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The rules on nicotine in e-liquids: a useful guide to TRPR

The rules on nicotine in e-liquids: a useful guide to TRPR now that the UK has left the EU

John Boughey |

Last fact-checked 29 April 2024

Ever wondered why — when you’re buying your shortfill e-liquid — you have to buy nicotine separately? It’s all down to the UK’s e-cigarette laws.

This week, we’ll explain the basics of the UK and EU laws on e-cigarettes and nicotine. We’ll explain the difference between TPD and TRPR - two laws you might have heard of - and we'll cover some of the risks involved in vaping nicotine. 

All about the Tobacco Products Directive (TPD)

The Tobacco Products Directive (2014/40/EU) is a law that came into force across the European Union in May 2017 (back when the UK was still a part of the EU). Commonly known as the TPD, this law covered the sale, manufacture and use of tobacco products, e-cigarettes and e-liquids (source:

Sections 6 and 7 of the TPD (the sections that cover vaping) were written to ensure minimum safety standards across Europe, protect children from taking up vaping and keep consumers fully informed of their nicotine intake and the health risks of nicotine consumption.

TPD is why pre-mixed e-liquids containing nicotine are never available in bottles larger than 10ml. It’s also why you’ll never find nicotine boosters in strengths exceeding 20mg/ml. 

Long before Brexit, the EU's TPD rules were included in a separate UK law called the Tobacco & Related Products Regulations 2016 (TRPR for short).

TPD versus TRPR: What’s the difference?

There’s a mistaken belief that the UK’s vaping laws (TRPR) are harsher or more strict than the EU’s (TPD). This simply isn’t the case — the two laws are very similar. When you read both laws and compare the contents of both documents, line for line, you’ll find that the laws are almost identical (see for yourself: here's the TPD text and here's the TRPR text).

Whether you’re buying e-liquid on your summer holidays in an EU member state or buying direct from a UK e-liquid shop like Gourmet E-Liquid, you can rely on the following shared standards: 

UK and EU rules on e-liquids and e-cigarettes:

10ml limit on e-liquid bottles containing nicotine
2ml limit on e-cigarette tanks (e-liquid reservoir)
20mg/ml maximum nicotine strength in an e-liquid
Child-proof bottles and packaging on e-cigarettes & e-liquids
Ban on adding colourings, caffeine and taurine to e-liquid
E-cigarettes and e-liquids must be registered with health authorities
Emissions testing on all e-liquids and e-cigarettes
Health warnings on packet and packaging
New products wait 6 months before going on sale
Emissions testing on all e-liquids and e-cigarettes

Nicotine: how dangerous is it? 

Nicotine is a highly addictive drug (see our “How addictive is nicotine” advice), but it’s not as harmful as some people think. The most harmful chemicals in cigarette smoke are tar and carbon monoxide. 

According to Public Health England, “Nicotine increases heart rate and blood pressure, and has a range of local irritant effects, but is not a carcinogen. It is the tar and carbon monoxide in cigarette smoke, along with more than 400 other toxins, that causes almost all of the harm of smoking.” Just take a look at this revealing infographic from the website:


You might feel that, by swapping cigarettes for a vape device, you’re just swapping one form of nicotine addiction for another. This is partly true, but e-cigarettes are much less harmful than smoking, and with the right support, an e-cigarette can be a highly effective form of Nicotine Replacement Therapy (NRT).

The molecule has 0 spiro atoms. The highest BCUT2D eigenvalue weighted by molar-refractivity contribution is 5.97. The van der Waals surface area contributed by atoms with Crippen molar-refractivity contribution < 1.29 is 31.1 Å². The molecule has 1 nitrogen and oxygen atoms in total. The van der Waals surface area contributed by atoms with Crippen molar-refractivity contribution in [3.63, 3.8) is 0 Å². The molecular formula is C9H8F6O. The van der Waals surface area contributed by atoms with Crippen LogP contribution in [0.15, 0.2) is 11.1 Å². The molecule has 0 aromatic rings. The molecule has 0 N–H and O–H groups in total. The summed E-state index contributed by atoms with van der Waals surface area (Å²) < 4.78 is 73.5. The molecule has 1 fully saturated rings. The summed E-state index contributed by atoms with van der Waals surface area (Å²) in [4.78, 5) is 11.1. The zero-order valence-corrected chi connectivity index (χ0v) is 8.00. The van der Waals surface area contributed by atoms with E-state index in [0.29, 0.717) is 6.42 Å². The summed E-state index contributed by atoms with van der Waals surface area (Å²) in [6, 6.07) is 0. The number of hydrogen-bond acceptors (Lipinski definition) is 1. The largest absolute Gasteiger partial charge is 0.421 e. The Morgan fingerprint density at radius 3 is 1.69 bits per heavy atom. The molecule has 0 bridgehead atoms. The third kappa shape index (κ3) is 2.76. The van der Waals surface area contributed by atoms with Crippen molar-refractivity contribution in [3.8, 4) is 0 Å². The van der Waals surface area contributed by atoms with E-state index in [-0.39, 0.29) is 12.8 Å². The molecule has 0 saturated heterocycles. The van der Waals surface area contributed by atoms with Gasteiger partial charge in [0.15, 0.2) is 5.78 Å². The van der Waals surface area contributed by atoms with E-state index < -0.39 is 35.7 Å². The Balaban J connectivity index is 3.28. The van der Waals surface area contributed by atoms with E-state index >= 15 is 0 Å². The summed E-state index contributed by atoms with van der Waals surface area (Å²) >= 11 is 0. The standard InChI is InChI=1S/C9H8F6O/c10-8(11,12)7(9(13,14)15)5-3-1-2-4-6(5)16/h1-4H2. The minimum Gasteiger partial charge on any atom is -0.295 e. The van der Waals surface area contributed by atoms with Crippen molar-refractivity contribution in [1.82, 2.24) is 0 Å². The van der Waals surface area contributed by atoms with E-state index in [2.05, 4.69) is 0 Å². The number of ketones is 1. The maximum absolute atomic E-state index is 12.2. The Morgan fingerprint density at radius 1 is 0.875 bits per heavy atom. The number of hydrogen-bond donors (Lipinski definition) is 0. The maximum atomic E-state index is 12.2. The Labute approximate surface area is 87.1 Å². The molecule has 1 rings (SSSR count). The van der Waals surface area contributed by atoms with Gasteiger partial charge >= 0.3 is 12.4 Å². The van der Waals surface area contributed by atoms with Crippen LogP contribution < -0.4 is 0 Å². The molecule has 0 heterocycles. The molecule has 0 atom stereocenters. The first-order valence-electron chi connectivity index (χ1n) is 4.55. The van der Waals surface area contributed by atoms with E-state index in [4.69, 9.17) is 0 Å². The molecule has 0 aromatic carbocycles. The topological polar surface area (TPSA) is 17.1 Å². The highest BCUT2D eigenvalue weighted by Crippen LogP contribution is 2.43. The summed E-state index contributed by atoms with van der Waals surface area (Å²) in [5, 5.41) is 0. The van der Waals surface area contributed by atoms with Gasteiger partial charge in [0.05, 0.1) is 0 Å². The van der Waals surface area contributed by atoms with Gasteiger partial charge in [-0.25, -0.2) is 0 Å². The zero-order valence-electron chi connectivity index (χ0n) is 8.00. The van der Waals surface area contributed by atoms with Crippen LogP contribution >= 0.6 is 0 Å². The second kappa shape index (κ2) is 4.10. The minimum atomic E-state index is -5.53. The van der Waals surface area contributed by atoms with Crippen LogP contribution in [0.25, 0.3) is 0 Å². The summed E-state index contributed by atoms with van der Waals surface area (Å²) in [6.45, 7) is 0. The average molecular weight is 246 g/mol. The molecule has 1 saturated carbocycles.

What are the laws on other chemicals in e-liquids?

Nicotine isn’t the only chemical in an e-cigarette, of course. Our laws need to protect us from vaping harmful chemicals of any kind. So far, UK regulators have taken a sensible, evidence-based approach, erring on the side of caution wherever there’s even a slight chance an ingredient could be dangerous.

Just take a look at how each of the two chemicals below is regulated:

Propylene Glycol is allowed

We know that some people experience irritation when they inhale Propylene Glycol (...which is a base ingredient of e-liquid. It’s the ‘PG’ in VG/PG). Propylene Glycol is a food-grade product, and there are no reported long-term adverse effects caused by its inhalation, so it's not banned. If anyone does experience a serious adverse reaction, they can report it directly to the authorities via the MHRA’s Yellow Card scheme, but for now the advice is simple: if you experience irritation when vaping a high-PG e-liquid, try a high-VG alternative instead. You can find out more about PG and VG here

Diacetyl is banned

A study published in 2016 found that vaping diacetyl (a food ingredient commonly used in the manufacture of microwave popcorn) could potentially contribute to a rare condition called bronchiolitis obliterans (also known as ‘popcorn lung’). At the time, diacetyl was a common ingredient in a lot of the e-liquids being produced in the US. 
Both Cancer Research UK and the NHS have said that there’s no evidence that diacetyl in e-cigarettes could cause popcorn lung, but just to be safe, the UK banned the use of diacetyl as an e-liquid ingredient in 2016. 

That’s it! I hope we’ve given you a good overview of UK vaping rules this week. Our feeling is that the UK’s current vaping rules do a really good job of keeping us safe, even if they are an inconvenience from time to time. 

We’re keeping a close eye on the latest guidance from the NHS and Public Health England, so if the rules or risks change we’ll be the first to let you know. 

Stay safe and happy vaping!

John Boughey

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